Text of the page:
After having thought critically to create a redesign for a human body system (or developing a board game) and writing all those blogs to demonstrate their growing understanding, the students are ready to show off.
It usually takes us two days to get through all presentations. I try to schedule them on a Monday and Tuesday so that the students have a weekend to go over anything they might need. This sometimes means that projects are due mid-week and presentations do not happen until the next week. If this is the case, I make it clear to the students that no more class time will be provided to work on the project, but they are welcome to keep practicing their presentations or add to them on their own time.
Whenever possible, I also invite parents, administrators and other teachers into the room to hear the students. I do tell the students beforehand that there is a possibility of "other grown-ups" in the room, which increases the stress level of presentation day, but encourages students to really polish their presentations.
Presentation day is also tied into the standards, as the students communicate their products clearly and persuasively (SP8), present their claims in a coherent manner and use appropriate eye contact, volume and clear pronunciation (SL.7.4), and include multimedia components to clarify information (SL.7.5).
On the first presentation day, I post a piece of chart paper for "Presentation sign-ups". This is a numbered list with as many numbers as presenters. I ask one member of each team to head over and write their name. This determines the order in which they present, and keeps moving things along since everyone know "who goes next".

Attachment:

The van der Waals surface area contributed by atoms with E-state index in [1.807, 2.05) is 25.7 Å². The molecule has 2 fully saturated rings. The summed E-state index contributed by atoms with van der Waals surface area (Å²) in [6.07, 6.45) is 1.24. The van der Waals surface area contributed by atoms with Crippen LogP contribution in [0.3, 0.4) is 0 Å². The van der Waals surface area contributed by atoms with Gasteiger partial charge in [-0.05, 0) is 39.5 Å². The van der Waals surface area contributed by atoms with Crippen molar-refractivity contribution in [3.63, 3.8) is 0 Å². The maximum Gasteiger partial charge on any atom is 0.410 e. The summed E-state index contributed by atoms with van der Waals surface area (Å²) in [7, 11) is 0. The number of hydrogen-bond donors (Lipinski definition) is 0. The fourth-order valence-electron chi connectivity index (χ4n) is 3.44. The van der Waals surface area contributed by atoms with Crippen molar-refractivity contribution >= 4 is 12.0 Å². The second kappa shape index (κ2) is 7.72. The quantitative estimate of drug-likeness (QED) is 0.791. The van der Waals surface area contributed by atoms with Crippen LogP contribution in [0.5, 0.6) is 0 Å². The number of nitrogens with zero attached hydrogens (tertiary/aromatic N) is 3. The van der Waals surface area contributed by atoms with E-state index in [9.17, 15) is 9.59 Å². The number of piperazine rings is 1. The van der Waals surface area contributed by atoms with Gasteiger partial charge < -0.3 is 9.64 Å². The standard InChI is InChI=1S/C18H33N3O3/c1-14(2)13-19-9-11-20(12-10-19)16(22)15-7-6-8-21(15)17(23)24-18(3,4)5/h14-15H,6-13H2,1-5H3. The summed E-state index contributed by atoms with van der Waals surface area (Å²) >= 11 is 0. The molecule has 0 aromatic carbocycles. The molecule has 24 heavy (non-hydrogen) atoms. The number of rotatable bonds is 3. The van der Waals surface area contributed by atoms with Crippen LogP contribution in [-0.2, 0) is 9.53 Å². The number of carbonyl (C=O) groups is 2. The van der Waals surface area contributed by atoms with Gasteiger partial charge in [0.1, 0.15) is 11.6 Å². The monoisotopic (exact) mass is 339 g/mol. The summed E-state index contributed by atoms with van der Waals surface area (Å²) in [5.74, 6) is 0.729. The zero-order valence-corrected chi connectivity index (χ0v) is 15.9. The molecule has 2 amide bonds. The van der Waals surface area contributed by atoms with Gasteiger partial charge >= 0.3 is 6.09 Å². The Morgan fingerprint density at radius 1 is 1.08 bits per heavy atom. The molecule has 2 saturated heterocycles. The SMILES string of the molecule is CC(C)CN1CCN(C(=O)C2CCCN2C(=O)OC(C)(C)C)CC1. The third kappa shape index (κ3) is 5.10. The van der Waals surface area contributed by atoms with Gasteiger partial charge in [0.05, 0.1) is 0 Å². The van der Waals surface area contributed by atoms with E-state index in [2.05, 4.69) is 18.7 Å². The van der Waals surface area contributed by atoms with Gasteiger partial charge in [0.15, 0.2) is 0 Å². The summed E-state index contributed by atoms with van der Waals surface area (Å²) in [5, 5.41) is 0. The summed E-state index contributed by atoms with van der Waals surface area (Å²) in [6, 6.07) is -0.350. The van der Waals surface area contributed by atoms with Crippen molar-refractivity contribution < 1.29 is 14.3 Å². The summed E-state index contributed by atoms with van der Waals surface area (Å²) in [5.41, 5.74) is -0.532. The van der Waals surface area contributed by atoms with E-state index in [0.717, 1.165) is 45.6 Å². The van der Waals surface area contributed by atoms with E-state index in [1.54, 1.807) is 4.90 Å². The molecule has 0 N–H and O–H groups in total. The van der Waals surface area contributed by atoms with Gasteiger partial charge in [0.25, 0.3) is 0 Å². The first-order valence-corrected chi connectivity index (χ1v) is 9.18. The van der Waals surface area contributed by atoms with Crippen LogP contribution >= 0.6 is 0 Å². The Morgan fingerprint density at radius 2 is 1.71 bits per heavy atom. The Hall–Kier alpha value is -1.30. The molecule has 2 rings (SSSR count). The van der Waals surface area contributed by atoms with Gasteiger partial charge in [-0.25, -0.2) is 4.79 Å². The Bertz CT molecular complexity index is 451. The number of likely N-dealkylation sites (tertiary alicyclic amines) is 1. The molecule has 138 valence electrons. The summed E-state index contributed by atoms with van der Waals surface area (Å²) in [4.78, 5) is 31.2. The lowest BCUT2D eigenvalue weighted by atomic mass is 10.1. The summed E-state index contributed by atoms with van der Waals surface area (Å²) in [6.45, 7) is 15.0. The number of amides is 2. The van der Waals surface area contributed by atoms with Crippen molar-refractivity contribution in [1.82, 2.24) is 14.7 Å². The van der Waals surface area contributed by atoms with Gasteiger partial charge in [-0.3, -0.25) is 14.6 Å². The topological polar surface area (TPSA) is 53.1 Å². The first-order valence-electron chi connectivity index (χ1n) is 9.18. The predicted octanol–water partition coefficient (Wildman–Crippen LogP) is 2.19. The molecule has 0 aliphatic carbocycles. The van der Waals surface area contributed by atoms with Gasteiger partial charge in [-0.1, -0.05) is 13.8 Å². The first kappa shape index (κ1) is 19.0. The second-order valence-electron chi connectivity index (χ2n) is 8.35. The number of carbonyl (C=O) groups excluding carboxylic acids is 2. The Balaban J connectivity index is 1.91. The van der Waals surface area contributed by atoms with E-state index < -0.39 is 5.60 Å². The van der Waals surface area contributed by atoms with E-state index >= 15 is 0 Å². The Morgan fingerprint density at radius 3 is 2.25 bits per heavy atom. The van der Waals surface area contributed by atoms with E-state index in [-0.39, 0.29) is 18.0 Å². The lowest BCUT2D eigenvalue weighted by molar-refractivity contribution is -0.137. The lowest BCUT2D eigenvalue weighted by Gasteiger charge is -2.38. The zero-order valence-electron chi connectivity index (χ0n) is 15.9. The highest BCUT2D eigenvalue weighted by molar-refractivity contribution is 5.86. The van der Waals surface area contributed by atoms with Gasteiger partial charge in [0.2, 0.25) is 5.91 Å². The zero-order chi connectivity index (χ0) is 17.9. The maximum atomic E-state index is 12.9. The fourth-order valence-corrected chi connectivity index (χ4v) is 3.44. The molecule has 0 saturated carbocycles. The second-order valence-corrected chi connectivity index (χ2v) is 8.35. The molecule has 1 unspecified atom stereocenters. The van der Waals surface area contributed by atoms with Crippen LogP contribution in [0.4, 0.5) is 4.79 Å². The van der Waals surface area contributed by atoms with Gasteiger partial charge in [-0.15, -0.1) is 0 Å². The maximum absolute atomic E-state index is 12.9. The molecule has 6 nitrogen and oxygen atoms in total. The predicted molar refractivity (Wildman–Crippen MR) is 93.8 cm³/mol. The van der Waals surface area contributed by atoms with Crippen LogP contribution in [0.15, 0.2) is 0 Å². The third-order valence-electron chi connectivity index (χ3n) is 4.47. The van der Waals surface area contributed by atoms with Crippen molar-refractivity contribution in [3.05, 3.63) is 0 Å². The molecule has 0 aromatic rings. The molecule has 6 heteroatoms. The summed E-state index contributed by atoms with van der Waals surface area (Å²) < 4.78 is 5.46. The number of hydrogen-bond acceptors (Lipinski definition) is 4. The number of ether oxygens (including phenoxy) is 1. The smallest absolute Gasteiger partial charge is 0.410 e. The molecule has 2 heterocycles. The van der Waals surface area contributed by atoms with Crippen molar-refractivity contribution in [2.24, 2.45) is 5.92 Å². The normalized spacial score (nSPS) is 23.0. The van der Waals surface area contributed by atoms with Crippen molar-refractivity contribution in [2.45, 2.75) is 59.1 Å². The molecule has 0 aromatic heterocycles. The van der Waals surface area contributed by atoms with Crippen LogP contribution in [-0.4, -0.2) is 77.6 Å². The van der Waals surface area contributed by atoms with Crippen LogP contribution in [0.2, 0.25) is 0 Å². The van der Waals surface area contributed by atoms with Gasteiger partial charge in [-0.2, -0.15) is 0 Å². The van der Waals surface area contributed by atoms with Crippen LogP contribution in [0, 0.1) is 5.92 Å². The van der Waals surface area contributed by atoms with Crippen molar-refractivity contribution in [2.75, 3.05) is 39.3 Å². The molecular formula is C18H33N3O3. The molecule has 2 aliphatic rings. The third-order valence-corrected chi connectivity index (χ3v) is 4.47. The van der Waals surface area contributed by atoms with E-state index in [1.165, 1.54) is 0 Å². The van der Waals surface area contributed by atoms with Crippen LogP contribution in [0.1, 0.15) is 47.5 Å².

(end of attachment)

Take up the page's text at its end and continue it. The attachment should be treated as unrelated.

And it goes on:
If there are any other adults in the room, I introduce them and thank them for participating. I explain to the room that after each presentation, there will be a 2 minute Q&A, followed by 2 minutes for everyone (yes, including the adults) to write I like - I wonder feedback, and provide small stacks of half-sheets for each table.
The trick during presentation days is to pay close attention to the clock and keep things moving. After a presentation there might be more questions that can be answered in 2 minutes. I encourage the participants to seek out the presenters and ask any unanswered question after the lesson so as not have a Q&A take up too much time.
This video includes three of the redesign presentations (immune at 0:00, muscular at 1:34, respiratory at 4:50), as well as the presentation for one board game at 8:55. Although there is still work to be done on presentation skills, students were able to get their ideas across, and because of the nature of the project, the class was engaged. I am also including the accompanying essays which tend to be more descriptive (Immune System Redesign, Muscular System Redesign, Respiratory System Redesign).
Life-long learners reflect on their learning and how previous work can be applied to future experiences. Reflective learners stand back from what was done, analyze the experience to determine strengths and weaknesses and develop insights that go beyond a specific project or learning opportunity. With that in mind, and using the scheme that the students manage weekly in their blogs (see Enter the Blog), I have each student write a blog post where he/she reflects the project.
In this case, I ask the students to provide answers to:
I explain why I changed the reflections and what I plan to do with them in my own reflection.